Behind the Scenes at Lopez Fire
Author: Office of Emergency Services
9/26/2019 9:14:17 AM
County agencies helped people and their furry – and feathered – friends evacuate residential areas affected by the Lopez Fire last weekend.
Firefighters worked to put out a vegetation fire this weekend that would eventually injure four people, threaten 24 structures, and grow to more than 200 acres. A total of 515 fire personnel, eight fire crews and 20 fire engines were assigned to the fire.
Facing steep, rugged terrain and increasing temperatures, firefighters are still making good progress on the fire, which is 70% contained at the time of this writing. According to CALFIRE, firefighters improved the existing fire line, constructed an additional fire line in other areas, and worked to reduce life hazards such as large trees damaged by the fire near trails and roadways. PG&E has also been replacing damaged poles and will continue those efforts over the next couple of days.
Other County departments also stepped in over the weekend to lend a hand to residents and campers who needed assistance evacuating. The vegetation fire broke out on Saturday, September 21 at around 2:30 p.m., and soon the County Office of Emergency Services (OES) team was called in to help coordinate the location of the Incident Command Post. They worked with County Parks and Recreation staff at Lopez Lake Recreation Area, who coordinated the use of Biddle Park as a staging area for response operations. County Parks and Recreation staff also helped patrol the area and communicate with campers to ensure their safety.
By 4:17 p.m., evacuations at Camp French in the Lopez Lake Recreation Area were already underway. The County Sheriff’s Office soon issued a Reverse 911 warning to residents within a two-mile radius on Upper Lopez Canyon Road near Camp French.
But where would evacuated residents and campers go? County Parks and Recreation officials, including Parks Director Nick Franco, stepped up to find space for evacuees at other County-operated campgrounds, including El Chorro Regional Park.
By 6:30 p.m. on Saturday, all campsites were full, but four evacuated residents with 15 ducks and geese still needed help. The residents wanted to stay with their animals overnight and were open to camping. OES staff called County Parks officials and the Animal Services Division of the County’s Health Agency to assist.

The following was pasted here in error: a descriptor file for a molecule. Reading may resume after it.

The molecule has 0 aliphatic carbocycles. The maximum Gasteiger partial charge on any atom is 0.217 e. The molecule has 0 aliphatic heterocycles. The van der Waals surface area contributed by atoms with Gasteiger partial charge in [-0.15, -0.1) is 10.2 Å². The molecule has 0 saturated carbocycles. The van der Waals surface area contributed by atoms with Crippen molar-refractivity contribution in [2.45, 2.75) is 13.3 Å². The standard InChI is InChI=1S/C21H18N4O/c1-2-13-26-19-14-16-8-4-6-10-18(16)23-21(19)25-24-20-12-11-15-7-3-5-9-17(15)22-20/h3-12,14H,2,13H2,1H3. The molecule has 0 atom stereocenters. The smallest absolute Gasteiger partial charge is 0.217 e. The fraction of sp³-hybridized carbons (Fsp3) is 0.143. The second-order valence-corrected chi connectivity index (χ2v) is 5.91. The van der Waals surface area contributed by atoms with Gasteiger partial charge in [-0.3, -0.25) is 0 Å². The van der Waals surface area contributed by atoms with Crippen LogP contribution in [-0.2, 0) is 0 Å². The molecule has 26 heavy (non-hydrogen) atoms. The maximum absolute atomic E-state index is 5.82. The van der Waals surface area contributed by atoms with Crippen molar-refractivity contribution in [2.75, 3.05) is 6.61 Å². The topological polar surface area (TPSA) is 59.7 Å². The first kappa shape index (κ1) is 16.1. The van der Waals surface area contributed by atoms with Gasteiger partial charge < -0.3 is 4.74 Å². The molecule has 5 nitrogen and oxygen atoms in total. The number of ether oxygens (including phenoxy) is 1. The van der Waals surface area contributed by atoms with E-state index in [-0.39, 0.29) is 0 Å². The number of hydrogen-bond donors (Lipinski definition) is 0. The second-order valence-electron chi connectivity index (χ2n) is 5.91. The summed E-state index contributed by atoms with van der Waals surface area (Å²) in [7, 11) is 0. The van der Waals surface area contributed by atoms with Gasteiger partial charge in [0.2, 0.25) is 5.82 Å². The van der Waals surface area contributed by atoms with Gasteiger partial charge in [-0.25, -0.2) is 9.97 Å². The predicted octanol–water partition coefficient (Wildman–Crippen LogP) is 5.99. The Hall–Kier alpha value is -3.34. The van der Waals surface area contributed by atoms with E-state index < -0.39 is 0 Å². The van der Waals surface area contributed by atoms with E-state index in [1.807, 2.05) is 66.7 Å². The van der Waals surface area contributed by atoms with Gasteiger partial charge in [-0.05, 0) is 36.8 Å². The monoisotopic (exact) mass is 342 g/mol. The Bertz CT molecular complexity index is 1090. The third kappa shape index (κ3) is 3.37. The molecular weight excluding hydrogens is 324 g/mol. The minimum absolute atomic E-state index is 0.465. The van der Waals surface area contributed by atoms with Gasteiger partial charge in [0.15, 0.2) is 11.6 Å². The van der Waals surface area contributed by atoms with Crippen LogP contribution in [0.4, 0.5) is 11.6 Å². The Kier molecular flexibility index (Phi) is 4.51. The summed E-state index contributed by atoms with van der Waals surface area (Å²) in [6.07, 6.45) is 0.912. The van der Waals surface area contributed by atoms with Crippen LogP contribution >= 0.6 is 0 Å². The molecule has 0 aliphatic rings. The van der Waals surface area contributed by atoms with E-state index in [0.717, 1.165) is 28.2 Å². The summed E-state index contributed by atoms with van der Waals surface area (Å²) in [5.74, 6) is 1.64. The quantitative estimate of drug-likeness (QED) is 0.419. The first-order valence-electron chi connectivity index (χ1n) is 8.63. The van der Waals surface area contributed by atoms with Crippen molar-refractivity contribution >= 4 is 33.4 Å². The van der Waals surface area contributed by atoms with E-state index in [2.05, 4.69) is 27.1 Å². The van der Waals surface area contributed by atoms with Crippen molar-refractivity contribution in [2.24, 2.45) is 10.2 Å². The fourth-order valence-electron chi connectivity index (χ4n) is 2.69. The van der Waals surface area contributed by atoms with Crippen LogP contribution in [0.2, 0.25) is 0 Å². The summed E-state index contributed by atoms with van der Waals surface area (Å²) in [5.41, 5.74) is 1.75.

While there were no open campsites left, County Park Ranger Brandon Young found a place at El Chorro Regional Park for the family to stay for the night. Staff moved quickly and helped the family get settled with their birds. The family at El Chorro was not fully prepared to camp and while they had tents, they had no sleeping bags, pillows, etc. Animal Services was able to use supplies from their disaster response trailer to provide the family with sleeping pads, bedding, and blankets to make their stay more comfortable. To assist even further, County Animal Services Manager Eric Anderson brought several cages, food and water for the birds. The American Red Cross provided the family with additional financial assistance the next day, so they could stay there for another night.
On Sunday, another evacuated family grew more and more concerned about their pets’ welfare – two cats and seven large dogs remained at their home near the fire. A Sheriff’s Deputy escorted the family into the area to bring the pets food and water, and then escorted them back out. As the fire grew, the family requested assistance in evacuating their pets. County OES staff again called Anderson, who personally drove with Animal Control Officer Nina Moody and one of the pet owners to move the animals to safe shelter at the Animal Services facility in San Luis Obispo. The family was able to sleep well that night knowing that their animals were safe. The County Animal Services team also provided food and water for another five feral cats, which were left to shelter in place as their temperament precluded their capture.
Residents have been allowed to return home but are advised to stay fire ready. Cooperating fire agencies included CAL FIRE SLO (County Fire Department), Forest Service, Five Cities, Paso Robles City, SLO City, Santa Maria City and Santa Barbara County.
CAL FIRE investigators determined the cause of the Lopez Fire to be improper extinguishment of a campfire. The investigation into the people responsible is ongoing. Anyone with information regarding the person or persons responsible for starting the Lopez Fire is asked to contact Crime Stoppers Hotline at 805-549-7867. Callers can remain anonymous.
For important real-time emergency and disaster information, members of the public are encouraged to visit www.readyslo.org.